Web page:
Article By Hannah Keller Flanery, UACCB communications and marketing coordinator
Deborah Frazier never intended to work in higher education, but in reflecting upon her 34-year career, it’s hard to imagine how her path could have led her anywhere else. Being grounded in a firm Christian faith, Frazier said it is amazing to her how God has directed her path.
“I always think about how God has set my life up and how I would not have been prepared to step into the role of chancellor at UACCB if I had not had the specific life experiences that I have had,” she said.
Frazier grew up in a military family, and like most military families, moved frequently throughout her youth. She graduated from high school in Laredo, Tex., and the first step on her path to becoming a community college chancellor began as she tried to determine where to pursue her college education.
“I always knew I would go to college because it was the expectation,” Frazier said. “I was planning to attend Arkansas State University in Jonesboro because a friend from middle school was also going to go there. She decided to attend ASU-Beebe instead, and so I changed as well.” Frazier laughed at the irony that she wound up at a community college. “I could have gone to Laredo Junior College, but I told my father, ‘I’m not going to go to a community college.’ But ASU-Beebe was my blessing in disguise.”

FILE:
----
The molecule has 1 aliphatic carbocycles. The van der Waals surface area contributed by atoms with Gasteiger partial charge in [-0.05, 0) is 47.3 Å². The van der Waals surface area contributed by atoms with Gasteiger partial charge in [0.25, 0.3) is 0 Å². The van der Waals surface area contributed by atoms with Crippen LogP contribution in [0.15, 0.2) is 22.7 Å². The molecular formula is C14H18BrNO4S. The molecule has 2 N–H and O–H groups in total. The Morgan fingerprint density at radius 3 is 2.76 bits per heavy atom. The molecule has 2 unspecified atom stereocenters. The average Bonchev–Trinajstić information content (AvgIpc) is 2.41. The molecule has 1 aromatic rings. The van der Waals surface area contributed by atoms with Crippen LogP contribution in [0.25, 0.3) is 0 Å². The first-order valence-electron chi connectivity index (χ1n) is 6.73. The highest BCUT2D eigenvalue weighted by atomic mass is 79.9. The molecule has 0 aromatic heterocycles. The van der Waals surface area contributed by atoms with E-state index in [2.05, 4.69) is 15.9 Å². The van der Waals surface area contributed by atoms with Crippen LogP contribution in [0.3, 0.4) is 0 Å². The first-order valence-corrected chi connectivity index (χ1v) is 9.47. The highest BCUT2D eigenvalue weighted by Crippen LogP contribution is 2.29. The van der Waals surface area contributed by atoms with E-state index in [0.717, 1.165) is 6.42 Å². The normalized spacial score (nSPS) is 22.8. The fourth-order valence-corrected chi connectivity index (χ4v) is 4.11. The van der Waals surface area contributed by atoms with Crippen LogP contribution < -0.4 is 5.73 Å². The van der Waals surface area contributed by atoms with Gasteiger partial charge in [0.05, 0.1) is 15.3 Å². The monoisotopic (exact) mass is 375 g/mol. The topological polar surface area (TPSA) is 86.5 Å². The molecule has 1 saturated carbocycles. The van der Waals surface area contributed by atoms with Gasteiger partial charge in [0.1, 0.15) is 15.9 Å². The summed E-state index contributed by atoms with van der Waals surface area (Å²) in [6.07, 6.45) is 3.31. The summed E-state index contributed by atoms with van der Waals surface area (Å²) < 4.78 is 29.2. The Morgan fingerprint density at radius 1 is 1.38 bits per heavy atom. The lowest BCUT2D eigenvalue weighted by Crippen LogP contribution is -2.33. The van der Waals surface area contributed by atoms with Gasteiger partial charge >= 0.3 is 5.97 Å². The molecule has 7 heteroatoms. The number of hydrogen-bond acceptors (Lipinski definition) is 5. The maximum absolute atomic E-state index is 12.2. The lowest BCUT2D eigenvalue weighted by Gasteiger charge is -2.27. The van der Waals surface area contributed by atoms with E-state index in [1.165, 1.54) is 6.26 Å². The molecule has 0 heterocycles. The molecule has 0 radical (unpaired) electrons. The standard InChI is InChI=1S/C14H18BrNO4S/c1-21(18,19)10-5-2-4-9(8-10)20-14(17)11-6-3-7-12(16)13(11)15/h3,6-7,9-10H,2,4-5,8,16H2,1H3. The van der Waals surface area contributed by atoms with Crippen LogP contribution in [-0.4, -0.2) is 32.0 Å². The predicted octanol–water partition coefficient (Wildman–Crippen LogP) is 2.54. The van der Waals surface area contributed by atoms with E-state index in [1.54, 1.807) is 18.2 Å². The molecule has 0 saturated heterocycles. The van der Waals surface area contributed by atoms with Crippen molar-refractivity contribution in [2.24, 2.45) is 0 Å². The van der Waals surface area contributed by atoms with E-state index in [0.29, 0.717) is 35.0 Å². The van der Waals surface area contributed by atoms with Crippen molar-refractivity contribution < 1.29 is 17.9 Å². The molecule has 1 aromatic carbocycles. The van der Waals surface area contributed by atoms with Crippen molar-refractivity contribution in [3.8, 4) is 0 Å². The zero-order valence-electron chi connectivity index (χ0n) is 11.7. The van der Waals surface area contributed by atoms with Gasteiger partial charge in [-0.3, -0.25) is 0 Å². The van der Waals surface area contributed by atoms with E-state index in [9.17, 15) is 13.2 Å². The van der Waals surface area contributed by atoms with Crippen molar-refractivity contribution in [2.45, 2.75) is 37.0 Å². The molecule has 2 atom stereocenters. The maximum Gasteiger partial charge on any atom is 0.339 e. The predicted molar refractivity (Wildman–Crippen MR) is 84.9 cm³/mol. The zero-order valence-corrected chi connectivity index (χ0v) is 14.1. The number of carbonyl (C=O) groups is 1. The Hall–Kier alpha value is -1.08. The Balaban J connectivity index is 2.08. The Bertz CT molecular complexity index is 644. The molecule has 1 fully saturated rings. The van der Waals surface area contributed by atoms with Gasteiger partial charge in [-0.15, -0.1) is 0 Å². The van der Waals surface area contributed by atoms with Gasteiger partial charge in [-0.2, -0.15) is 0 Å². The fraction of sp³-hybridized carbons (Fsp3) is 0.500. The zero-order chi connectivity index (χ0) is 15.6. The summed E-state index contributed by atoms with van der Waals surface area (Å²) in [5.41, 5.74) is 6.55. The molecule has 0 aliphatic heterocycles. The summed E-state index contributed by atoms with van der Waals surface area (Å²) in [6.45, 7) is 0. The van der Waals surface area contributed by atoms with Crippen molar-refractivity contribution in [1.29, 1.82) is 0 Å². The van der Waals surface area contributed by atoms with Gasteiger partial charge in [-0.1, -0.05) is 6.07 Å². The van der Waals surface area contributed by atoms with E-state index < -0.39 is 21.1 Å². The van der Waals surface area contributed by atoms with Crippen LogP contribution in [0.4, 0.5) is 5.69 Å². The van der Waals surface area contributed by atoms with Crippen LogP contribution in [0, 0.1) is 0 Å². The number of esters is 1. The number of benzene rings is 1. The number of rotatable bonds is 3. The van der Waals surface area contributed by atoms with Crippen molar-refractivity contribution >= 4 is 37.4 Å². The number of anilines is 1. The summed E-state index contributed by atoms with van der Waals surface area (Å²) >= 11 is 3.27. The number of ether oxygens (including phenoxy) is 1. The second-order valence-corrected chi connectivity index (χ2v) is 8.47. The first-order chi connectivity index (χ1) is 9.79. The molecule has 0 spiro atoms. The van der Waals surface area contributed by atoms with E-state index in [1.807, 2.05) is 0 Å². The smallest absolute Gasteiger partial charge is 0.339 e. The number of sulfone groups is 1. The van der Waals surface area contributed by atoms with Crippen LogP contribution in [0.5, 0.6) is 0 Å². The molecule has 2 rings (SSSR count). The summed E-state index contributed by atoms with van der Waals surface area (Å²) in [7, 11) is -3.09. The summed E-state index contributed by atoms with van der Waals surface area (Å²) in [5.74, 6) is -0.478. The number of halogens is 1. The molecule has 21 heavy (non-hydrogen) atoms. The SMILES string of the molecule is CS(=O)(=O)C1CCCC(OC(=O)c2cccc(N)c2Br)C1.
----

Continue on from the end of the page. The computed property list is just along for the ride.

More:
She graduated in May 1973 with her Associate of Arts degree in Business Technology. Frazier married her husband, Lanny, that spring and over the next 10 years the couple would live in Utah, Texas, and have three children before returning to Arkansas. She worked a variety of jobs including at Great Salt Lake Minerals Corporation in Ogden, Utah; White Rodgers; Walmart; and National Welding Supply.
Frazier said she had no intentions of continuing her education after graduating from ASU-Beebe. “I had decided I wasn’t going to go back to school, but I came to realize finishing my education would provide opportunities for my children.”
Having moved back to Arkansas, Frazier again considered attending ASU-Jonesboro but her path turned to Arkansas College, now Lyon College. Frazier was working part-time at National Welding Supply when a co-worker, Sue Rider, put her in touch with Carla Smith, the financial aid director at Arkansas College. “I thought there would be no way I could afford to attend Arkansas College. Carla said if I would give her just one semester, she thought she could help me secure financial aid.”